Whilst many Oracle DBAs build and maintain their data warehouses using nothing more than UNIX, SQL, and PL/SQL scripts, many are now starting to use graphical tools such as Oracle Warehouse Builder 10g (OWB) to help with development. What do tools such as OWB10g offer the DBA, and how can they help with the warehouse design and build?
The Oracle database has many features that make it well suited to data warehousing, including support for very large databases, automated summary management, and an embedded multidimensional OLAP engine. Recent versions of Oracle have come with built-in extraction, transformation, and load (ETL) features, and it is possible to build an Oracle data warehouse using just these features, and SQL*Plus.
DBAs will, however, probably be aware that a number of vendors, including Oracle, offer tools and applications that are designed to assist with the design, build, and load of data warehouses — a type of application known as an ETL tool, with Oracle Oracle’s own offering being Oracle Warehouse Builder 10g. So, what does Oracle Warehouse Builder offer the Oracle DBA, and how can it help with the warehouse project lifecycle?
Oracle Warehouse Builder is a GUI tool used for building Oracle data warehouses and data marts. Written in Java and currently now at version 10, versions are generally provided for Microsoft Windows, Intel Linux, and Solaris/HP-UX/AIX/Tru-64. OWB is licensed as part of the 10g Developer Suite, though as versions are generally released more frequently than updates to 10gDS, it’s best to check on the OTN download site to obtain the latest version.
OWB10g consists of two main components: the design environment, which is concerned with working with metadata (abstract representations of warehouse objects, together with business rules), and the runtime environment, which takes this metadata and turns it into physical database objects and process flows.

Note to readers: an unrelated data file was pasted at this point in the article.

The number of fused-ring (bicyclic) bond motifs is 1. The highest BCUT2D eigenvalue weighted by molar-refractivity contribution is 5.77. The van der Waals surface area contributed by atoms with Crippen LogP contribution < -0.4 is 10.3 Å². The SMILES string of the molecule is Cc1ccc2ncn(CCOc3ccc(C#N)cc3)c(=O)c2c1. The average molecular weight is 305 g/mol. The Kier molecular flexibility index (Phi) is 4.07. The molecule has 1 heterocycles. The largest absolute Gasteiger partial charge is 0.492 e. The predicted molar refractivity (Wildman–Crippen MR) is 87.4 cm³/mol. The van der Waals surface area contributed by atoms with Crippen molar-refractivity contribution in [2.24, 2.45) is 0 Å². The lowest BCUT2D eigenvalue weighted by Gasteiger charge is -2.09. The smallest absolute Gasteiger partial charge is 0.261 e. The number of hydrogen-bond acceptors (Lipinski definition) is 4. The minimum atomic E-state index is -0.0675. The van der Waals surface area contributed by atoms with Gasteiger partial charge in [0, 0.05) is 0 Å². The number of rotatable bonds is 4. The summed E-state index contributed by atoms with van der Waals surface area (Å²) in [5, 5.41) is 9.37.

The design environment consists of the OWB client and a number of utility programs used for setting up the runtime environment, reporting on the repository, and providing a command-line interface for OWB.
All of the client tools work against metadata in the OWB repository, which is usually installed in its own schema on a development server. OWB comes with a Web-based reporting environment, which uses a desktop installation of OC4J to provide reports against the metadata in the repository.
Once the DBA has built the logical model in the repository, he needs to translate it into a physical design using the OWB Runtime component. This runtime component creates physical database objects, together with scripts and packages to extract data from source system, and populate the warehouse objects. OWB10g can extract data from any database that has either an ODBC driver, or an Oracle Gateway, together with flat files and data held in SAP. In addition, customers who license the business intelligence functionality for Oracle Applications are provided with a customized version of OWB, for extraction of applications data using business terms.
Graphical Object Definition